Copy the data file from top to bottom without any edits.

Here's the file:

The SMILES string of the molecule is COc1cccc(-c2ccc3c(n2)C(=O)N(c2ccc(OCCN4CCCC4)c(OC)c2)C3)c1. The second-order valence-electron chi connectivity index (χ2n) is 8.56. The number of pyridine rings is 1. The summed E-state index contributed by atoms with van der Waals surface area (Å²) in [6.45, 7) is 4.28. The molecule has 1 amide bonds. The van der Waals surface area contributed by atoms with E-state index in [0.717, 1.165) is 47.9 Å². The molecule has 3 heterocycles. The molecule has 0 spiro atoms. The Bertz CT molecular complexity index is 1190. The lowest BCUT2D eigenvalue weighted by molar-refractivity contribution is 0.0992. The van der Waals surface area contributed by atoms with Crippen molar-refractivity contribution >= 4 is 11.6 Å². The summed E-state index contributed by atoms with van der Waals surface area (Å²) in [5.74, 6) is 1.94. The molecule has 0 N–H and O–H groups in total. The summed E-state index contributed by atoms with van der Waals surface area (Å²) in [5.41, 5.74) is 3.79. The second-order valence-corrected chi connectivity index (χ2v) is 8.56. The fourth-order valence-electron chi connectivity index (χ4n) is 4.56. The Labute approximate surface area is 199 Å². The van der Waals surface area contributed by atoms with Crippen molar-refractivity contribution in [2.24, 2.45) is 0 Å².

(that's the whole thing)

The SMILES string of the molecule is COc1cccc(-c2ccc3c(n2)C(=O)N(c2ccc(OCCN4CCCC4)c(OC)c2)C3)c1. The second-order valence-electron chi connectivity index (χ2n) is 8.56. The number of pyridine rings is 1. The summed E-state index contributed by atoms with van der Waals surface area (Å²) in [6.45, 7) is 4.28. The molecule has 1 amide bonds. The van der Waals surface area contributed by atoms with E-state index in [0.717, 1.165) is 47.9 Å². The molecule has 3 heterocycles. The molecule has 0 spiro atoms. The Bertz CT molecular complexity index is 1190. The lowest BCUT2D eigenvalue weighted by molar-refractivity contribution is 0.0992. The van der Waals surface area contributed by atoms with Crippen molar-refractivity contribution >= 4 is 11.6 Å². The summed E-state index contributed by atoms with van der Waals surface area (Å²) in [5.74, 6) is 1.94. The molecule has 0 N–H and O–H groups in total. The summed E-state index contributed by atoms with van der Waals surface area (Å²) in [5.41, 5.74) is 3.79. The second-order valence-corrected chi connectivity index (χ2v) is 8.56. The fourth-order valence-electron chi connectivity index (χ4n) is 4.56. The Labute approximate surface area is 199 Å². The van der Waals surface area contributed by atoms with Crippen molar-refractivity contribution in [2.24, 2.45) is 0 Å².